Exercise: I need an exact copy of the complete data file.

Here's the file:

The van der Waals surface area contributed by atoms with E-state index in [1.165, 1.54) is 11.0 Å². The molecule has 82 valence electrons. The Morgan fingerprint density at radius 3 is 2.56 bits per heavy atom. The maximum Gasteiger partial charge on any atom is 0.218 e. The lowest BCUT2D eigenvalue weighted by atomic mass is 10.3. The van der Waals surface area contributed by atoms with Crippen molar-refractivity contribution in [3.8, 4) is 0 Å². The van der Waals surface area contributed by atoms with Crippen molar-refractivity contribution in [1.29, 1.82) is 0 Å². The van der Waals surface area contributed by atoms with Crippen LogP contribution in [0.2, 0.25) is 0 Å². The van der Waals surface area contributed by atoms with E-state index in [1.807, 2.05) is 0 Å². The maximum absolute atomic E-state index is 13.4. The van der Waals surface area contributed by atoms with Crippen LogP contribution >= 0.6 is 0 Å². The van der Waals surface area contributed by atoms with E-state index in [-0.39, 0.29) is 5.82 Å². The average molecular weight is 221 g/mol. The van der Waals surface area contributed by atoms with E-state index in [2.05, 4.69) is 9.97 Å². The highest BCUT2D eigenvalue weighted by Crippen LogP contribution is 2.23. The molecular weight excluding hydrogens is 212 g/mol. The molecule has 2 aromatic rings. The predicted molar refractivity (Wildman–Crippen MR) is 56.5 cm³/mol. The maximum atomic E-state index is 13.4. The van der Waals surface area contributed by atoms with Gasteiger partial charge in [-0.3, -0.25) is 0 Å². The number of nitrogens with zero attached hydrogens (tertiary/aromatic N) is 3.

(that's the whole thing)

The van der Waals surface area contributed by atoms with E-state index in [1.165, 1.54) is 11.0 Å². The molecule has 82 valence electrons. The Morgan fingerprint density at radius 3 is 2.56 bits per heavy atom. The maximum Gasteiger partial charge on any atom is 0.218 e. The lowest BCUT2D eigenvalue weighted by atomic mass is 10.3. The van der Waals surface area contributed by atoms with Crippen molar-refractivity contribution in [3.8, 4) is 0 Å². The van der Waals surface area contributed by atoms with Crippen molar-refractivity contribution in [1.29, 1.82) is 0 Å². The van der Waals surface area contributed by atoms with Crippen LogP contribution in [0.2, 0.25) is 0 Å². The van der Waals surface area contributed by atoms with E-state index in [1.807, 2.05) is 0 Å². The maximum absolute atomic E-state index is 13.4. The van der Waals surface area contributed by atoms with Crippen LogP contribution >= 0.6 is 0 Å². The van der Waals surface area contributed by atoms with E-state index in [-0.39, 0.29) is 5.82 Å². The average molecular weight is 221 g/mol. The van der Waals surface area contributed by atoms with E-state index in [2.05, 4.69) is 9.97 Å². The highest BCUT2D eigenvalue weighted by Crippen LogP contribution is 2.23. The molecular weight excluding hydrogens is 212 g/mol. The molecule has 2 aromatic rings. The predicted molar refractivity (Wildman–Crippen MR) is 56.5 cm³/mol. The maximum atomic E-state index is 13.4. The van der Waals surface area contributed by atoms with Gasteiger partial charge in [-0.3, -0.25) is 0 Å². The number of nitrogens with zero attached hydrogens (tertiary/aromatic N) is 3.